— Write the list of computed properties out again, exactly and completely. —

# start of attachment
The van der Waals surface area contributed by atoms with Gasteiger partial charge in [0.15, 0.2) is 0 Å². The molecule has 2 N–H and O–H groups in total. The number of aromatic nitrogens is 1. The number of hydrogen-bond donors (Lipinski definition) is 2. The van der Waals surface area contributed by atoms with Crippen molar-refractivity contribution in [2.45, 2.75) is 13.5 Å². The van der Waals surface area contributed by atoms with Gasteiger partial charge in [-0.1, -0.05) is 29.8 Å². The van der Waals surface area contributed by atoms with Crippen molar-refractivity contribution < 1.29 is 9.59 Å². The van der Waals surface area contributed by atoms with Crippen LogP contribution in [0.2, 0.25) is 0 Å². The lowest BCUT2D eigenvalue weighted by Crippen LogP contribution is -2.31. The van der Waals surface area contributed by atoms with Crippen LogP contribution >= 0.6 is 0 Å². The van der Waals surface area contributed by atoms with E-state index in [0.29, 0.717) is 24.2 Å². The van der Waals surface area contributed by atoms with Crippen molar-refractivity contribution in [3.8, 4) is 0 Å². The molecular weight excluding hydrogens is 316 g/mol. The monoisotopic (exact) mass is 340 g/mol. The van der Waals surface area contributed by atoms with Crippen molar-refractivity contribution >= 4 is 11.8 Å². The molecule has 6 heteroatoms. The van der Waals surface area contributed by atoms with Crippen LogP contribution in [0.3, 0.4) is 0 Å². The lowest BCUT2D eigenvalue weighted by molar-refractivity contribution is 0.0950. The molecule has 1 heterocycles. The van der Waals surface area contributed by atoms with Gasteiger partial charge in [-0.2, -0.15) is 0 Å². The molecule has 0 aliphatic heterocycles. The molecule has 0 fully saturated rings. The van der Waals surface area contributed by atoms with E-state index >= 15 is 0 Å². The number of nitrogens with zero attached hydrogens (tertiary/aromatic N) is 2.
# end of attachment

The van der Waals surface area contributed by atoms with Gasteiger partial charge in [0.15, 0.2) is 0 Å². The molecule has 2 N–H and O–H groups in total. The number of aromatic nitrogens is 1. The number of hydrogen-bond donors (Lipinski definition) is 2. The van der Waals surface area contributed by atoms with Crippen molar-refractivity contribution in [2.45, 2.75) is 13.5 Å². The van der Waals surface area contributed by atoms with Gasteiger partial charge in [-0.1, -0.05) is 29.8 Å². The van der Waals surface area contributed by atoms with Crippen molar-refractivity contribution < 1.29 is 9.59 Å². The van der Waals surface area contributed by atoms with Crippen LogP contribution in [0.2, 0.25) is 0 Å². The lowest BCUT2D eigenvalue weighted by Crippen LogP contribution is -2.31. The van der Waals surface area contributed by atoms with Crippen LogP contribution >= 0.6 is 0 Å². The van der Waals surface area contributed by atoms with E-state index in [0.29, 0.717) is 24.2 Å². The van der Waals surface area contributed by atoms with Crippen molar-refractivity contribution in [3.8, 4) is 0 Å². The molecular weight excluding hydrogens is 316 g/mol. The monoisotopic (exact) mass is 340 g/mol. The van der Waals surface area contributed by atoms with Crippen molar-refractivity contribution >= 4 is 11.8 Å². The molecule has 6 heteroatoms. The van der Waals surface area contributed by atoms with Crippen LogP contribution in [0.3, 0.4) is 0 Å². The lowest BCUT2D eigenvalue weighted by molar-refractivity contribution is 0.0950. The molecule has 1 heterocycles. The van der Waals surface area contributed by atoms with Gasteiger partial charge in [-0.2, -0.15) is 0 Å². The molecule has 0 aliphatic heterocycles. The molecule has 0 fully saturated rings. The van der Waals surface area contributed by atoms with E-state index >= 15 is 0 Å². The number of nitrogens with zero attached hydrogens (tertiary/aromatic N) is 2.